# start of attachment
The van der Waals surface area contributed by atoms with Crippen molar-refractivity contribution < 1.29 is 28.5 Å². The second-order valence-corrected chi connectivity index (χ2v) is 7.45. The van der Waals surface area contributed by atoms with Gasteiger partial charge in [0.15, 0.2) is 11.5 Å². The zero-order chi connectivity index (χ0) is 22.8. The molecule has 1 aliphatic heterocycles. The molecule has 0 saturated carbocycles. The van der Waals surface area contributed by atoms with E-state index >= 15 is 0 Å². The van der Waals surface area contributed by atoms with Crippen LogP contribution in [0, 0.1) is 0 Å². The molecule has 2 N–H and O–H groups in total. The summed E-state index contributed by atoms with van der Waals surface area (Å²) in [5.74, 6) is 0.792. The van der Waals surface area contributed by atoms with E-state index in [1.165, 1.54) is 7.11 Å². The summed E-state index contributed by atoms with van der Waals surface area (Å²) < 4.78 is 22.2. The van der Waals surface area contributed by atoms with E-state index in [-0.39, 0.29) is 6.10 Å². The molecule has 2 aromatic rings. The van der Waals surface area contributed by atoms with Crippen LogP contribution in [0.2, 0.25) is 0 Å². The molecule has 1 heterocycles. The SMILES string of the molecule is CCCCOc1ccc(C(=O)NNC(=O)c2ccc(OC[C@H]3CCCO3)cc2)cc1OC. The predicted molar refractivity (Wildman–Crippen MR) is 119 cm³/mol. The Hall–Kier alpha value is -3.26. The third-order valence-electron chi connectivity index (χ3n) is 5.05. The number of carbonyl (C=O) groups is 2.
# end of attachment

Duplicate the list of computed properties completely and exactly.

The van der Waals surface area contributed by atoms with Crippen molar-refractivity contribution < 1.29 is 28.5 Å². The second-order valence-corrected chi connectivity index (χ2v) is 7.45. The van der Waals surface area contributed by atoms with Gasteiger partial charge in [0.15, 0.2) is 11.5 Å². The zero-order chi connectivity index (χ0) is 22.8. The molecule has 1 aliphatic heterocycles. The molecule has 0 saturated carbocycles. The van der Waals surface area contributed by atoms with E-state index >= 15 is 0 Å². The van der Waals surface area contributed by atoms with Crippen LogP contribution in [0, 0.1) is 0 Å². The molecule has 2 N–H and O–H groups in total. The summed E-state index contributed by atoms with van der Waals surface area (Å²) in [5.74, 6) is 0.792. The van der Waals surface area contributed by atoms with E-state index in [1.165, 1.54) is 7.11 Å². The summed E-state index contributed by atoms with van der Waals surface area (Å²) < 4.78 is 22.2. The van der Waals surface area contributed by atoms with E-state index in [-0.39, 0.29) is 6.10 Å². The molecule has 2 aromatic rings. The van der Waals surface area contributed by atoms with Crippen LogP contribution in [0.2, 0.25) is 0 Å². The molecule has 1 heterocycles. The SMILES string of the molecule is CCCCOc1ccc(C(=O)NNC(=O)c2ccc(OC[C@H]3CCCO3)cc2)cc1OC. The predicted molar refractivity (Wildman–Crippen MR) is 119 cm³/mol. The Hall–Kier alpha value is -3.26. The third-order valence-electron chi connectivity index (χ3n) is 5.05. The number of carbonyl (C=O) groups is 2.